05 September 2014
VACC, Docker, STRUCTURE, and haplotype clusteringNext post Previous post
Got data in STRUCTURE format!
To get STRUCTURE to run, had to set POPFLAGF, USEPOPINFO and LOCISPOP == 0
Trained Laurel on ant room.
Workstation still in shop. Major bottleneck in proceeding with analysis is the (re-)installation of software. Motivation to look into using Docker to build reproducible computing image so not only the analysis, but also the computational set-up is reproducible.
Not so easy - Docker only supported for 64-bit architecture. Steps for getting docker to work on 32-bit architecture.
Random awesomeness: iPipet - benchtop tool to track the transfer of samples and reagents using a tablet
Beginning to move analyses to VACC. Cluster runs RedHat Enterprise Linux 5 and all software is completely out of date. Had to install new versions of emacs, java, R.
As test case, doing MtGIRAFFE bioinformatics. Installed bcftools, beagle, etc.
It is 64-bit architecture so hope to get Docker running, but only supported for RHEL 6> so may not work.
Also trying to work on Amazon Cloud.
Considering using BioBrew for computational setup.
Going on VACC - got necessary programs installed.
After haplotype inference with Beagle, found 104 unique haplotypes out of the 524 haplotypes. Given the nature of the inbred accessions, I was surprised that there were so many accessions with two different haplotypes - maybe imputation isn’t appropriate? I also check the number of unique haplotypes in only the first or second chromosome from each accession, with results of 94 and 96 unique haplotypes. So, either way there are nearly 100 haplotypes in the 262 accessions. Best method to further reduce/cluster these?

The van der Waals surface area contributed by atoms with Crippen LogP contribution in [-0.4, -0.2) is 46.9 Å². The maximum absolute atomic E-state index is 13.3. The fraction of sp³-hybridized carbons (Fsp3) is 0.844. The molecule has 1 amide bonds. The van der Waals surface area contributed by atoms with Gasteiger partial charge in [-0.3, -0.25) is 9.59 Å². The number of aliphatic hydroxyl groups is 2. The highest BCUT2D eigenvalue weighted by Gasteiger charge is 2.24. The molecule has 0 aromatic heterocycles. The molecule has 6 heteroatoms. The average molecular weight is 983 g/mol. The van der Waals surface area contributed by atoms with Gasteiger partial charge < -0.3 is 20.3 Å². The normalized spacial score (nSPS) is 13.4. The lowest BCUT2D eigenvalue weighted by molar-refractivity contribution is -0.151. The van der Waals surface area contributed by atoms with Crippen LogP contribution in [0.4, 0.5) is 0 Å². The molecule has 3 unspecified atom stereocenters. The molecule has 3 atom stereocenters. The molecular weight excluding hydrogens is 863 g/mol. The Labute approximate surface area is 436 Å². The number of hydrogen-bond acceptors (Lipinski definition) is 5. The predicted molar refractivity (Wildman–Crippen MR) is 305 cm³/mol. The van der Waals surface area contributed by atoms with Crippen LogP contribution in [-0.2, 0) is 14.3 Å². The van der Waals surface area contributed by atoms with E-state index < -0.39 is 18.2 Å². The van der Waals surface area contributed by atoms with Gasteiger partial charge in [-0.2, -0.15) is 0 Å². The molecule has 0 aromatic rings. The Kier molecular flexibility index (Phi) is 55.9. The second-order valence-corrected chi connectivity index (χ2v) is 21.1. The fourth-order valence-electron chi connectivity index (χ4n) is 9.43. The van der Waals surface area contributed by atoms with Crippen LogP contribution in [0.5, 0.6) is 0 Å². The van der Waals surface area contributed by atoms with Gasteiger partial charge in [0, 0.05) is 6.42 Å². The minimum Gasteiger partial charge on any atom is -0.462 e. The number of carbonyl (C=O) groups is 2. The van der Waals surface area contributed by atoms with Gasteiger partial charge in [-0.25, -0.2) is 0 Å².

As a first attempt, using Instruct.
Trying to install pandoc for rmarkdown on VACC. Have to install locally as I don’t have root access so can’t use
Followed these steps to convert rpm to cpio archive
rpm2cpio pandoc-184.108.40.206-1.x86_64.rpm | cpio -idv
and this seemed to work as a new directory tree was created
/usr/bin/pandoc, but trying to run
pandoc gave this error.
./pandoc: error while loading shared libraries: libffi.so.5: cannot open shared object file: No such file or directory
At this point…I quit.
InStruct ran successfully! In test of 1 - 10 clusters, 10 was the optimal number. That said…I’m starting to think this is the wrong approach. Structure-like programs are for clustering of individuals using unlinked molecular markers. These SNPs are all from the same gene so are highly linked.
While BEAGLE can be used for clustering, the clusters are an intermediate step for association mapping and not easily viewed. Google-fu found the Haplosuite R code that (maybe) gets around these (Teo & Small 2010).
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